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July 3, 2007 - June 26, 2007

Friday, April 21, 2006


The Roman Spring of
Madeleine Albright


Secretary Albright shows the NYT that she can leg press 400 lbs.

UNDERCURRENTS. It's official. Madeleine Albright has been elected to the Democratic Hall of Fame, just as we predicted. The first sign of the elevation was the leaking by Editor & Publisher that the former Clinton secretary of state will be profiled in this Sunday's New York Times Magazine.  Since everyone remembers how effective she was at responding to al Qaeda attacks on U.S. embassies and the USS Cole, the Times didn't see fit to question her about the past but solicited her criticism of Condoleezza Rice and the War in Iraq, which she was happy to provide. But what's clearest about the interview is the fact that Ms. Albright has embarked on a new life, a kind of post-politics blooming that wiill undoubtedly make her a role model for many American women. She boasted about her exercise regimen and revealed the fact that she can leg press 400 lbs.

She was also eager to assign the credit for her curent fitness to her three office interns, Paolo, Giuseppe, and Antonio, who help her answer fan mail and supervise her workouts. As the Times reporter notes, "she positively glows with joie de vivre" when discussing her day-to-day activities.

Is there any romance she'd like to share with Times readers? To this, Secretary Albright responds with a girlish giggle before saying, "Of course not. I'm a very respectable woman. When I'm not lifting weights, I'm having tea parties and reading the papers. I have a reputation to uphold, you know, so I just carry out my responsibilities as a former secretary of state."


Interns Paolo, Giuseppe, and Antonio

At a later point in the interview, Secretary Albright does turn serious when asked to identify the biggest lesson she took from her years in the Clinton adminitration. "I learned a lot," she says, "but the most surprising thing I learned was just how exciting it is to lie about sex. It's almost as much fun as the sex you're lying about."

Then she lit up a big cigar.

Welcome to the Pantheon of Democratic Gods.




Thursday, April 20, 2006


The Dumbest Talking Head

Science to the rescue: Dynamic Intelligence Monitoring

FIRE WITH FIRE. One of the hottest debates among those who watch cable news programs is the difficult question of exactly which talking head host is the dumbest. Everyone seems to have a personal favorite, and a definitive answer has been impossible to arrive at due to the absence of hard data -- until now, that is.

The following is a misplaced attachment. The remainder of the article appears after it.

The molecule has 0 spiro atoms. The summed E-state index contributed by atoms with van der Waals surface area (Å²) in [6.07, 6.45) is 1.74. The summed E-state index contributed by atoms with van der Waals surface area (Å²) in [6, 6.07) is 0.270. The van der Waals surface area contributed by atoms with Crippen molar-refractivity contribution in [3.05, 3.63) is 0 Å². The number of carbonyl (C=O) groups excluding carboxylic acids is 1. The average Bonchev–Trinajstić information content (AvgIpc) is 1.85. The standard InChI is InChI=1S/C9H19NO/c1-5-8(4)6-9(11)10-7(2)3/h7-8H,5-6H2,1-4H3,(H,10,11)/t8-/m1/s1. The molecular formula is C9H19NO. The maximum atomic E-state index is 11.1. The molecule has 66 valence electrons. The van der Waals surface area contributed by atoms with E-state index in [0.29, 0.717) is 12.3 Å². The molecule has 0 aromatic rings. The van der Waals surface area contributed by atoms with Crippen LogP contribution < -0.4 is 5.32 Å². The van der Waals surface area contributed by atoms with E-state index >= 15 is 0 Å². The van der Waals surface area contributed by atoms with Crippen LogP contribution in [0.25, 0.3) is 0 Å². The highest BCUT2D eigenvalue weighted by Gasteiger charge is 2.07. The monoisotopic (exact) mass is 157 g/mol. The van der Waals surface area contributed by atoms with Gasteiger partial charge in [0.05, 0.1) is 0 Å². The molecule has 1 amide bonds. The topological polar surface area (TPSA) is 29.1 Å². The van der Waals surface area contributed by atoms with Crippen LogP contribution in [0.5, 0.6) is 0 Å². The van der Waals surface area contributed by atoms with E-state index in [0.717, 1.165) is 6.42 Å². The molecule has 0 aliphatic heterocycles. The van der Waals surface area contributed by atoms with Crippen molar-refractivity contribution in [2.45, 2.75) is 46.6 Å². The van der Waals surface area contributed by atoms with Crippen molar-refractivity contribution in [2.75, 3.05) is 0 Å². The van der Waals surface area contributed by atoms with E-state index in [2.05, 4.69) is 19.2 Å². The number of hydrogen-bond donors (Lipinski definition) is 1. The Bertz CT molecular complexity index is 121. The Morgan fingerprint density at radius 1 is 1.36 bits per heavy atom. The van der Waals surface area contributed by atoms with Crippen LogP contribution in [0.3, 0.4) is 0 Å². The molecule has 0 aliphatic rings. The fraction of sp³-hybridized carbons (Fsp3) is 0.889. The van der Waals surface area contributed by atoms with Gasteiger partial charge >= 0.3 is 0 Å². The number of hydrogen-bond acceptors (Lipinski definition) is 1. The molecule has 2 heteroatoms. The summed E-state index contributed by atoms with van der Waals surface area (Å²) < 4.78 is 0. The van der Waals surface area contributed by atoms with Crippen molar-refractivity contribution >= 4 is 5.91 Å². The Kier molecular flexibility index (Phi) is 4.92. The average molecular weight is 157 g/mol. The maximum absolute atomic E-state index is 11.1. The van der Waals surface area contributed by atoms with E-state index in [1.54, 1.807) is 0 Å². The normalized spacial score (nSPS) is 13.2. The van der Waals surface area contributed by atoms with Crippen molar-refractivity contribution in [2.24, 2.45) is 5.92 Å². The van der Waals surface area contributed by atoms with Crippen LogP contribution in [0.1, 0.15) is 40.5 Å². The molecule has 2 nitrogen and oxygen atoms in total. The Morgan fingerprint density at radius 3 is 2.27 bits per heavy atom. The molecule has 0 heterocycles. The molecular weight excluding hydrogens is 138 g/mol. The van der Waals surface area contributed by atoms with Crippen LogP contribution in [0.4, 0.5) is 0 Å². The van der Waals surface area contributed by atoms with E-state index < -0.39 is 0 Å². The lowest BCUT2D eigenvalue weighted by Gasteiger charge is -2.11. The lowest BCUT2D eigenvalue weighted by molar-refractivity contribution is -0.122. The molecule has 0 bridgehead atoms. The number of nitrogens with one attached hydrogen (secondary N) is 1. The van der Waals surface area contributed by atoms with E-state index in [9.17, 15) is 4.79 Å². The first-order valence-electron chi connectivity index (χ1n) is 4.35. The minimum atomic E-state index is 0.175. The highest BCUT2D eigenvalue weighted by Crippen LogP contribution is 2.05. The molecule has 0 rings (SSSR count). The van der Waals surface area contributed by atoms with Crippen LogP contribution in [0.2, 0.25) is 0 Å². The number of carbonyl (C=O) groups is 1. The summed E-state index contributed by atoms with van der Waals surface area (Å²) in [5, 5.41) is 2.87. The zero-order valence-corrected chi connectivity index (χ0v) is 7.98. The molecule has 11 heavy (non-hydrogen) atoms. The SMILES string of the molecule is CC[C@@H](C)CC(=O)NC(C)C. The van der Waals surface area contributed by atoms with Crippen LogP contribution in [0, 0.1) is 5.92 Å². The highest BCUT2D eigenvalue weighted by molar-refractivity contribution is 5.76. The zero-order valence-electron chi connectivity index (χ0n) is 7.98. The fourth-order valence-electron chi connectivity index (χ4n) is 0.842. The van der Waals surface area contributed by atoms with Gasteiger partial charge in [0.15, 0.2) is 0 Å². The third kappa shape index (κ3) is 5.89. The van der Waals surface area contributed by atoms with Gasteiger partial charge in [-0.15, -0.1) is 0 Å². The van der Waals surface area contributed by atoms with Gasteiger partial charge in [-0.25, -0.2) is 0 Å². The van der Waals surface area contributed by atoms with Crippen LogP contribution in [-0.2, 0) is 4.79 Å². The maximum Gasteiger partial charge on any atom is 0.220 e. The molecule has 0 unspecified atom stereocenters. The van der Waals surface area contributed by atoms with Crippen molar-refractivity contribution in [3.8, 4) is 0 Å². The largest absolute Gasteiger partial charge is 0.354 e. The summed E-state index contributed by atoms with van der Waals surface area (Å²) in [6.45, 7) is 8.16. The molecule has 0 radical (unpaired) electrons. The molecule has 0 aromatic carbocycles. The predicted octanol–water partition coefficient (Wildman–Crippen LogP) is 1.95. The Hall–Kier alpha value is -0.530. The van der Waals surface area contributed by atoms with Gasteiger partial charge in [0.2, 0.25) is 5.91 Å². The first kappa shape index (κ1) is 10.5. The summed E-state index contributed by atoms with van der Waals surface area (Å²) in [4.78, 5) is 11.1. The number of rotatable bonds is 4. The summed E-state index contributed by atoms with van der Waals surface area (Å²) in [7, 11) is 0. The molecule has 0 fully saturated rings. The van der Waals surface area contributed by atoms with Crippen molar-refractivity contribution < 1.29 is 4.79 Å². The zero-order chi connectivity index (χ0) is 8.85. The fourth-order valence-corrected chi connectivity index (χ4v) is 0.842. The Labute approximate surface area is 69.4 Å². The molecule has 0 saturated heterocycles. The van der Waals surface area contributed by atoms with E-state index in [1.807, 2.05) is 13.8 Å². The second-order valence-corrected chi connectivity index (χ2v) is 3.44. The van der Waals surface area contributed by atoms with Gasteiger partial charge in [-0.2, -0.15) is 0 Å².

A new high-tech company named IQuick has just released the first instantaneous intelligence test, capable of measuring intelligence in real time based on audio input. They call it Dynamic Intelligence Monitoring (DIM) and have already made units available to those who begged and pleaded with them the hardest.

We used ours to monitor the likeliest candidates at CNN, MSNBC, and Fox News. The field included Jack Cafferty, Chris Matthews, Bill O'Reilly, Sean Hannity, Alan Colmes, Rita Cosby, Keith Olbermann, Geraldo Rivera, and some other people at CNN whose names we can never remember. It doesn't matter, though, because there was a landslide winner. One of his DIM samples is shown above. His name is Keith Olbermann.

In retrospect, the findings seem obvious. We've had occasion to discuss him here before, but his most astonishing property is that -- something like one of those infinitely descending Escher puzzles -- he just keeps getting dumber, no matter how technically impossible such a feat appears to be.

For those who do not number themselves among Mr. Olbermann's 265 devoted daily watchers, here's an excellent roundup of  some of his more recent performances on his Countdown show. But all these pale beside his most recent demonstration of idiocy in his standard feature called "Worst Person in the World," in which he decided to set up Michelle Malkin for physical intimidation and assault: